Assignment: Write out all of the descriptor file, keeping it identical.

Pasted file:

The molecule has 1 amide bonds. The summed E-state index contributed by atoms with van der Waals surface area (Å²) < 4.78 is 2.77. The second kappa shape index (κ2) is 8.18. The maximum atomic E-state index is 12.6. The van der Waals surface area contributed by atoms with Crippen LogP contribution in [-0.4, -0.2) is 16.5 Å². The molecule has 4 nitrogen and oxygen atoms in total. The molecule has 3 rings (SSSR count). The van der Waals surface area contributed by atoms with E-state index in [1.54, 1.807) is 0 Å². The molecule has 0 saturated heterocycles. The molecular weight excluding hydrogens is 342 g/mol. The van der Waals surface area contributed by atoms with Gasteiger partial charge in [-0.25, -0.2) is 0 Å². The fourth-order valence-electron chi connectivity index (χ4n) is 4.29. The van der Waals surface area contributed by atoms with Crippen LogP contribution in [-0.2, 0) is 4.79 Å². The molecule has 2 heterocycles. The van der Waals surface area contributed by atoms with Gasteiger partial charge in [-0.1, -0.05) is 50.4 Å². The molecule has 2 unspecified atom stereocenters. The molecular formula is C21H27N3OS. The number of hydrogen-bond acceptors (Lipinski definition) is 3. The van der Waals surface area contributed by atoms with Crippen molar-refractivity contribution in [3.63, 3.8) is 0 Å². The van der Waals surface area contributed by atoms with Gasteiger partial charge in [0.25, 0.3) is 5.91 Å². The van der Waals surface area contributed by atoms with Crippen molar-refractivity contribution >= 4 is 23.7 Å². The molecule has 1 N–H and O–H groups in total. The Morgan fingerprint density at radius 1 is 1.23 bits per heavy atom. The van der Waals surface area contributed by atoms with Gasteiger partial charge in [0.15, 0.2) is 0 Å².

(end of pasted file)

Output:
The molecule has 1 amide bonds. The summed E-state index contributed by atoms with van der Waals surface area (Å²) < 4.78 is 2.77. The second kappa shape index (κ2) is 8.18. The maximum atomic E-state index is 12.6. The van der Waals surface area contributed by atoms with Crippen LogP contribution in [-0.4, -0.2) is 16.5 Å². The molecule has 4 nitrogen and oxygen atoms in total. The molecule has 3 rings (SSSR count). The van der Waals surface area contributed by atoms with E-state index in [1.54, 1.807) is 0 Å². The molecule has 0 saturated heterocycles. The molecular weight excluding hydrogens is 342 g/mol. The van der Waals surface area contributed by atoms with Gasteiger partial charge in [-0.25, -0.2) is 0 Å². The fourth-order valence-electron chi connectivity index (χ4n) is 4.29. The van der Waals surface area contributed by atoms with Crippen LogP contribution in [-0.2, 0) is 4.79 Å². The molecule has 2 heterocycles. The van der Waals surface area contributed by atoms with Gasteiger partial charge in [-0.1, -0.05) is 50.4 Å². The molecule has 2 unspecified atom stereocenters. The molecular formula is C21H27N3OS. The number of hydrogen-bond acceptors (Lipinski definition) is 3. The van der Waals surface area contributed by atoms with Crippen molar-refractivity contribution in [3.63, 3.8) is 0 Å². The van der Waals surface area contributed by atoms with Gasteiger partial charge in [0.25, 0.3) is 5.91 Å². The van der Waals surface area contributed by atoms with Crippen molar-refractivity contribution >= 4 is 23.7 Å². The molecule has 1 N–H and O–H groups in total. The Morgan fingerprint density at radius 1 is 1.23 bits per heavy atom. The van der Waals surface area contributed by atoms with Gasteiger partial charge in [0.15, 0.2) is 0 Å².